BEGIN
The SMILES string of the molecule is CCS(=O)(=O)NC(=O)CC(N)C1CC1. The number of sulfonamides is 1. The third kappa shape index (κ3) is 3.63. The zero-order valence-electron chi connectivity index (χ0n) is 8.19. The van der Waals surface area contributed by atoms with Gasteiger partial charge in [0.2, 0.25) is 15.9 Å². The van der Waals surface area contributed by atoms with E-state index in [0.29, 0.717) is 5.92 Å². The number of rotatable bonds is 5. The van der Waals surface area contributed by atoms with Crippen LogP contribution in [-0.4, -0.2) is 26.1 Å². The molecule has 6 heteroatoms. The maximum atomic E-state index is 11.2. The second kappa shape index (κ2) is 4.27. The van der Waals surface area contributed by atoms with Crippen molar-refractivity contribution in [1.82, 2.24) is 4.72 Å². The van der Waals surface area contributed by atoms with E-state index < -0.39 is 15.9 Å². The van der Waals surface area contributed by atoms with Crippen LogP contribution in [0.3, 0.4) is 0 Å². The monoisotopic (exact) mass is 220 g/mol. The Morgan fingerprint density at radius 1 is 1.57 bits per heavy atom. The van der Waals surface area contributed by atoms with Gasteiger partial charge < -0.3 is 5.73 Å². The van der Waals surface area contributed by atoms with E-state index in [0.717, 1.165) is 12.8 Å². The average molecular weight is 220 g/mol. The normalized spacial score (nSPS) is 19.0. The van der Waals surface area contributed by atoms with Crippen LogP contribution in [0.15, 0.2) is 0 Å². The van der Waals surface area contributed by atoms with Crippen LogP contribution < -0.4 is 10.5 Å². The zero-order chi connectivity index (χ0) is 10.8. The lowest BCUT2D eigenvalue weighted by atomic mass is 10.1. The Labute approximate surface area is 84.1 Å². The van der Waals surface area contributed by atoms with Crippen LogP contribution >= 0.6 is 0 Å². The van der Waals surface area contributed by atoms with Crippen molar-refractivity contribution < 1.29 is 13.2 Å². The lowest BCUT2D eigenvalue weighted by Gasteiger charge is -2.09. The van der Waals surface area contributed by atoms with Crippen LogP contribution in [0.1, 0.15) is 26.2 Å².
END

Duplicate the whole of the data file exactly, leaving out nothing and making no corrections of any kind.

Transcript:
The SMILES string of the molecule is CCS(=O)(=O)NC(=O)CC(N)C1CC1. The number of sulfonamides is 1. The third kappa shape index (κ3) is 3.63. The zero-order valence-electron chi connectivity index (χ0n) is 8.19. The van der Waals surface area contributed by atoms with Gasteiger partial charge in [0.2, 0.25) is 15.9 Å². The van der Waals surface area contributed by atoms with E-state index in [0.29, 0.717) is 5.92 Å². The number of rotatable bonds is 5. The van der Waals surface area contributed by atoms with Crippen LogP contribution in [-0.4, -0.2) is 26.1 Å². The molecule has 6 heteroatoms. The maximum atomic E-state index is 11.2. The second kappa shape index (κ2) is 4.27. The van der Waals surface area contributed by atoms with Crippen molar-refractivity contribution in [1.82, 2.24) is 4.72 Å². The van der Waals surface area contributed by atoms with E-state index < -0.39 is 15.9 Å². The van der Waals surface area contributed by atoms with Crippen LogP contribution in [0.3, 0.4) is 0 Å². The monoisotopic (exact) mass is 220 g/mol. The Morgan fingerprint density at radius 1 is 1.57 bits per heavy atom. The van der Waals surface area contributed by atoms with Gasteiger partial charge < -0.3 is 5.73 Å². The van der Waals surface area contributed by atoms with E-state index in [0.717, 1.165) is 12.8 Å². The average molecular weight is 220 g/mol. The normalized spacial score (nSPS) is 19.0. The van der Waals surface area contributed by atoms with Crippen LogP contribution in [0.15, 0.2) is 0 Å². The van der Waals surface area contributed by atoms with Crippen LogP contribution < -0.4 is 10.5 Å². The zero-order chi connectivity index (χ0) is 10.8. The lowest BCUT2D eigenvalue weighted by atomic mass is 10.1. The Labute approximate surface area is 84.1 Å². The van der Waals surface area contributed by atoms with Crippen LogP contribution >= 0.6 is 0 Å². The van der Waals surface area contributed by atoms with Crippen molar-refractivity contribution < 1.29 is 13.2 Å². The lowest BCUT2D eigenvalue weighted by Gasteiger charge is -2.09. The van der Waals surface area contributed by atoms with Crippen LogP contribution in [0.1, 0.15) is 26.2 Å².